Grammatological and apperceptive complexities in music: scientific and aesthetic study on the gap between cognitive perception and the thinking of the writing of musical processes in view of the scientific theories of information and complexity
Ph.D. IRCAM, CNRS, EHESS; directors : Hugues Dufourt and then Jean-Marc Chouvel, co-director : Marc Chemillier
Ph.D. defended the 6 february 2004, at the Ecole des Hautes Etudes en Sciences Sociales (EHESS), with the grad “très honorable avec les félicitations du jury à l’unanimité” (grad unanimous cum laude). Jury : Jean-Marc Chouvel (director), Marc Chemillier (co-director), Hugues Dufourt (referee), Jean-Claude Risset (referee), Emmanuel Pedler (EHESS, president of the jury).
Key-words : Musical complexity, grammatologie, apperception, compositionnel process, 20th Century Music
A multitude of definitions can be applied to the notion of musical complexity. Two categories can however be distinguished: the grammatological complexities, which mean the complexity of the thought of a writing (algorithmic complexity of a musical process for instance) and the apperceptive complexities, designating the psychological or cultural difficulties of perception. It is shown that the mechanisms of these two types of complexities are distinct : two procedures with identical grammatological complexity can result in dissimilar apperceptive complexities ; conversely, two analytically distant procedures can generate close perceptive results with the same apperceptive complexity.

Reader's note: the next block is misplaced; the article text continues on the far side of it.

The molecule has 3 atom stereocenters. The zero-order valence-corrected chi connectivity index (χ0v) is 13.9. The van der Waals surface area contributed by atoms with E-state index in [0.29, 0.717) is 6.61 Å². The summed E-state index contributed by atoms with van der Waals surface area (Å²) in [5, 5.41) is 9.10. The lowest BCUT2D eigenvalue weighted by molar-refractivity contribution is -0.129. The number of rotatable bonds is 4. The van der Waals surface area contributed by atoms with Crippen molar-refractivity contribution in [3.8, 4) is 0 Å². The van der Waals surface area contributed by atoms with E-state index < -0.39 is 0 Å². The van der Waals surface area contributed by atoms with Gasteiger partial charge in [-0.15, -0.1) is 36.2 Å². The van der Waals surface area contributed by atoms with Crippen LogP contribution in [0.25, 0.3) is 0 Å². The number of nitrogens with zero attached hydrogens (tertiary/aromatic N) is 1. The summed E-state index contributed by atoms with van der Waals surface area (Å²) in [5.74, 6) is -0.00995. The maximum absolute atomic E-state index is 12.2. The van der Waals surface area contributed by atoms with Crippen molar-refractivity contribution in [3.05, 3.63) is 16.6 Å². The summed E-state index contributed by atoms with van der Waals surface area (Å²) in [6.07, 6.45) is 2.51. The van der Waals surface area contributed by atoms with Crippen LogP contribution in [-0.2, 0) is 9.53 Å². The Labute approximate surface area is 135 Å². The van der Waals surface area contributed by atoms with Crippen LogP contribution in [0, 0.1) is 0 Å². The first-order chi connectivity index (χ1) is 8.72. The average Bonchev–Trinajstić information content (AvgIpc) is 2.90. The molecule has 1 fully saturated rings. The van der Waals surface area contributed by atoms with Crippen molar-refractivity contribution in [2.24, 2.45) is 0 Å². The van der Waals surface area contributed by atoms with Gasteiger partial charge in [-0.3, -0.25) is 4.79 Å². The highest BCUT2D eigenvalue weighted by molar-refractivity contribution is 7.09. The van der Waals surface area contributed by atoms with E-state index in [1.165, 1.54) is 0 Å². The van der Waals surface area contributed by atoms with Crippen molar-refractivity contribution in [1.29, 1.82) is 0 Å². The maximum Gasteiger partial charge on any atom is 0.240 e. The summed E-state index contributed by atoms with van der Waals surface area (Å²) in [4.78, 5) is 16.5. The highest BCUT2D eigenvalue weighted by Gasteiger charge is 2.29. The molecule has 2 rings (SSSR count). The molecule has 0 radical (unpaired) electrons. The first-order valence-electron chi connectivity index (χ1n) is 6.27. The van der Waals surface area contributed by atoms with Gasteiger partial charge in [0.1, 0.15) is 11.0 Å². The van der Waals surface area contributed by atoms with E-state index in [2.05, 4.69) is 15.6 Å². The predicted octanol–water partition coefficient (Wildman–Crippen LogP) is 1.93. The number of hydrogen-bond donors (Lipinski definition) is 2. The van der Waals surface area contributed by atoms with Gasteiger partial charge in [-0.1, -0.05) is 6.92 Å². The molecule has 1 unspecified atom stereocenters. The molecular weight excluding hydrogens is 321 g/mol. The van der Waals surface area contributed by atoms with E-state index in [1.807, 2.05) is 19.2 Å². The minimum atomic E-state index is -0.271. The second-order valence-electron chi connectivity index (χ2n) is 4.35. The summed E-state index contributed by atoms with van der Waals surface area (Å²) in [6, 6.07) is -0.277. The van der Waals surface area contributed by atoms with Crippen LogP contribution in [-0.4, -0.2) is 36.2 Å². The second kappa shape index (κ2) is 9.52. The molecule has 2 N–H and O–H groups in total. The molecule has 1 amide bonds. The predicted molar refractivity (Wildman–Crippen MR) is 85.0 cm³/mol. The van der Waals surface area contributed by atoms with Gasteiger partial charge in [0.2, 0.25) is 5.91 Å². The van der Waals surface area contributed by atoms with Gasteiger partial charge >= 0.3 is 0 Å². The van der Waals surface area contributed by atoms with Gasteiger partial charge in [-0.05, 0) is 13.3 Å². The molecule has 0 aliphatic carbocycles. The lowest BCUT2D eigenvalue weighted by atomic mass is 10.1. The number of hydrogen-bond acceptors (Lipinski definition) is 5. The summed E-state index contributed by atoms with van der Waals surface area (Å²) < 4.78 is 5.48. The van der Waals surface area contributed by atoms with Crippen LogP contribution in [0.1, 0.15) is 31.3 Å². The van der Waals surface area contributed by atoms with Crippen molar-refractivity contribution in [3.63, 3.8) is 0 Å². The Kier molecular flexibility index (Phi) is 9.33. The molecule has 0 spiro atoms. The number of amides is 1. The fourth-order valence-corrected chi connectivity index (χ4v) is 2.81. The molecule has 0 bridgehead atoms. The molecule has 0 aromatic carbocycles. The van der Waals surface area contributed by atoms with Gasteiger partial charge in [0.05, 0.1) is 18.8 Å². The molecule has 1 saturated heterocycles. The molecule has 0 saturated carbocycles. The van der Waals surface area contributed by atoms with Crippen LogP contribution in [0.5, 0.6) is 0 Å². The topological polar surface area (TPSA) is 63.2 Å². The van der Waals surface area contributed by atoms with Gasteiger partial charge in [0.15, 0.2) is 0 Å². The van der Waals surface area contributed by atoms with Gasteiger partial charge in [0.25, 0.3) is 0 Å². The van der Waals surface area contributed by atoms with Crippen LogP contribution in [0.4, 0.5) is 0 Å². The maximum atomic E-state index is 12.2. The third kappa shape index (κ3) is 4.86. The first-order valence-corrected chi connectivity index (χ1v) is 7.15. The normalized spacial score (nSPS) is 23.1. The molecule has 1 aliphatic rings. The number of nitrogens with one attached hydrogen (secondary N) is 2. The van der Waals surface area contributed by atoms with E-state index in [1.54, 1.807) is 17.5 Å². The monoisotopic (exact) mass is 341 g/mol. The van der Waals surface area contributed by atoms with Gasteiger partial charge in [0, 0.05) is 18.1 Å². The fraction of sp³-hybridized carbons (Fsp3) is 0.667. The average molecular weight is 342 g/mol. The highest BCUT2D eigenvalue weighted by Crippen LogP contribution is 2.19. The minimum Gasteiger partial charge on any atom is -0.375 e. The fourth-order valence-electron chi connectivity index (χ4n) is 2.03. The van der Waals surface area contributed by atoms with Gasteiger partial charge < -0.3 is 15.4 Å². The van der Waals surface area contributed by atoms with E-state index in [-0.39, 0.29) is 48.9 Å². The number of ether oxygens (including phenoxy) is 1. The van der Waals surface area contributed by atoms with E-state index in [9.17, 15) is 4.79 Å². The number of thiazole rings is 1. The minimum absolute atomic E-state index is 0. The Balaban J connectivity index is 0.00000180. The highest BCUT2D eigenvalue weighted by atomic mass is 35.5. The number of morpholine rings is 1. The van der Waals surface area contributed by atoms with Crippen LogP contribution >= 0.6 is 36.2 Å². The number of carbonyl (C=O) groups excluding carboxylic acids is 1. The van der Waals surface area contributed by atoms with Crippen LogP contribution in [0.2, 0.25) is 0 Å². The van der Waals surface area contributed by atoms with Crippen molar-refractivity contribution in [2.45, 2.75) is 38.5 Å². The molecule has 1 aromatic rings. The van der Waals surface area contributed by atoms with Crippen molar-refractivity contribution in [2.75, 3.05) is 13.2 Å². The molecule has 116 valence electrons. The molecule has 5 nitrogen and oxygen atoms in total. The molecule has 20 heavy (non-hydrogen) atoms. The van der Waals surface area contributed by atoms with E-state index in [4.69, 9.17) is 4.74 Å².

However, the musical writing is not only a transcription, a graphemology. It carries a way of thinking the music. Western civilisation emphasizes for instance a musical notation with independent, discrete, and reduced parameters. Hence, studying the musical grammatological complexity requires a study of our analytical perception of the music. Conversely, the perception of the music is cognitive, which means that the listener seeks to understand and compress the musical information in unconscious schemes. In a way, the perception is a mental writing, and studying the apperceptive complexity requires a study of the analytical complexity of the algorithm reprocessed by the listener.
This work studies carefully these various complexities, their gap, and their similarity. This research uses concrete musical applications (the study of different processes and mechanisms of perception concerning rhythms, motivic transformations, consonance of an interval, etc.), but also the elaboration of theoretical concepts taken from the formalized social sciences (musical analysis, information and complexity theories, semiology, psychoacoustics), and the construction of musical models and paradoxes on writing and perception.